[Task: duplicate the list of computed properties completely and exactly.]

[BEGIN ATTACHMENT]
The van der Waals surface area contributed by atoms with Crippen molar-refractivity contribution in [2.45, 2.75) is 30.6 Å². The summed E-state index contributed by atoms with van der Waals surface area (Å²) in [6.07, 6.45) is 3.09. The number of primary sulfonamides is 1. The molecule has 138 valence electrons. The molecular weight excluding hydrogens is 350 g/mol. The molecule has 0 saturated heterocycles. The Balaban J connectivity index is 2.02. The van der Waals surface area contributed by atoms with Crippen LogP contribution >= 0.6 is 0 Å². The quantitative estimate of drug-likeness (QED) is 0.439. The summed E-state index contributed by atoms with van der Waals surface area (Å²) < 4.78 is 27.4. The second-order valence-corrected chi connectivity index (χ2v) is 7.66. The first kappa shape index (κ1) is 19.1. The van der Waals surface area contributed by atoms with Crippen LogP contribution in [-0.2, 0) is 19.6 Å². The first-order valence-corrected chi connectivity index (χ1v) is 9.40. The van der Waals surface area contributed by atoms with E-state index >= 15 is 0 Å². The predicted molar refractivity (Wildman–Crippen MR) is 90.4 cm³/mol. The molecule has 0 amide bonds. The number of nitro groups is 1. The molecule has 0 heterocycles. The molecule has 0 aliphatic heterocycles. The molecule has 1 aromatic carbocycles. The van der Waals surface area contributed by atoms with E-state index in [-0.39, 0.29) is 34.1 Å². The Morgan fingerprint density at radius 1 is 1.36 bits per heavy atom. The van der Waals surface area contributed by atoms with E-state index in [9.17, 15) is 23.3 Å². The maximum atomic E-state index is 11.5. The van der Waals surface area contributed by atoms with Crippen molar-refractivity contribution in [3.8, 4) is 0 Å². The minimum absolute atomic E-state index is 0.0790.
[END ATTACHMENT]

The van der Waals surface area contributed by atoms with Crippen molar-refractivity contribution in [2.45, 2.75) is 30.6 Å². The summed E-state index contributed by atoms with van der Waals surface area (Å²) in [6.07, 6.45) is 3.09. The number of primary sulfonamides is 1. The molecule has 138 valence electrons. The molecular weight excluding hydrogens is 350 g/mol. The molecule has 0 saturated heterocycles. The Balaban J connectivity index is 2.02. The van der Waals surface area contributed by atoms with Crippen LogP contribution >= 0.6 is 0 Å². The quantitative estimate of drug-likeness (QED) is 0.439. The summed E-state index contributed by atoms with van der Waals surface area (Å²) < 4.78 is 27.4. The second-order valence-corrected chi connectivity index (χ2v) is 7.66. The first kappa shape index (κ1) is 19.1. The van der Waals surface area contributed by atoms with Crippen LogP contribution in [-0.2, 0) is 19.6 Å². The first-order valence-corrected chi connectivity index (χ1v) is 9.40. The van der Waals surface area contributed by atoms with E-state index >= 15 is 0 Å². The predicted molar refractivity (Wildman–Crippen MR) is 90.4 cm³/mol. The molecule has 0 amide bonds. The number of nitro groups is 1. The molecule has 0 heterocycles. The molecule has 0 aliphatic heterocycles. The molecule has 1 aromatic carbocycles. The van der Waals surface area contributed by atoms with E-state index in [-0.39, 0.29) is 34.1 Å². The Morgan fingerprint density at radius 1 is 1.36 bits per heavy atom. The van der Waals surface area contributed by atoms with E-state index in [9.17, 15) is 23.3 Å². The maximum atomic E-state index is 11.5. The van der Waals surface area contributed by atoms with Crippen molar-refractivity contribution in [3.8, 4) is 0 Å². The minimum absolute atomic E-state index is 0.0790.